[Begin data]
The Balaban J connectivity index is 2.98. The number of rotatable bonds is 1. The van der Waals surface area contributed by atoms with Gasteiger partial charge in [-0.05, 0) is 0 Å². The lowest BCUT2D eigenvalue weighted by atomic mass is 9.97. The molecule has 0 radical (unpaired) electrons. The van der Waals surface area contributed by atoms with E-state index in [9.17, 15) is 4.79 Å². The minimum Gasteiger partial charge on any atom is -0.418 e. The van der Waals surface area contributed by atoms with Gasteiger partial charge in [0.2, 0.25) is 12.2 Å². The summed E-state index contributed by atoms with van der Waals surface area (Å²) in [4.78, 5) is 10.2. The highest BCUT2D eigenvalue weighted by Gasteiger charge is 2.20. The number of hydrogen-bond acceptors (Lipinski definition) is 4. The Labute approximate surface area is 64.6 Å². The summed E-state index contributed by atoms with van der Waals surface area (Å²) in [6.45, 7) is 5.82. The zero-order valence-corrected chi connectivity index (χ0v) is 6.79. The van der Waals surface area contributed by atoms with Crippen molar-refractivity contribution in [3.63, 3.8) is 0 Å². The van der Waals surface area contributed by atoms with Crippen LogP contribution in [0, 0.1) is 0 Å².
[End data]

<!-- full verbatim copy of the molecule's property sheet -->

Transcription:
The Balaban J connectivity index is 2.98. The number of rotatable bonds is 1. The van der Waals surface area contributed by atoms with Gasteiger partial charge in [-0.05, 0) is 0 Å². The lowest BCUT2D eigenvalue weighted by atomic mass is 9.97. The molecule has 0 radical (unpaired) electrons. The van der Waals surface area contributed by atoms with E-state index in [9.17, 15) is 4.79 Å². The minimum Gasteiger partial charge on any atom is -0.418 e. The van der Waals surface area contributed by atoms with Gasteiger partial charge in [0.2, 0.25) is 12.2 Å². The summed E-state index contributed by atoms with van der Waals surface area (Å²) in [4.78, 5) is 10.2. The highest BCUT2D eigenvalue weighted by Gasteiger charge is 2.20. The number of hydrogen-bond acceptors (Lipinski definition) is 4. The Labute approximate surface area is 64.6 Å². The summed E-state index contributed by atoms with van der Waals surface area (Å²) in [6.45, 7) is 5.82. The zero-order valence-corrected chi connectivity index (χ0v) is 6.79. The van der Waals surface area contributed by atoms with Crippen molar-refractivity contribution in [3.63, 3.8) is 0 Å². The van der Waals surface area contributed by atoms with Crippen LogP contribution in [0, 0.1) is 0 Å².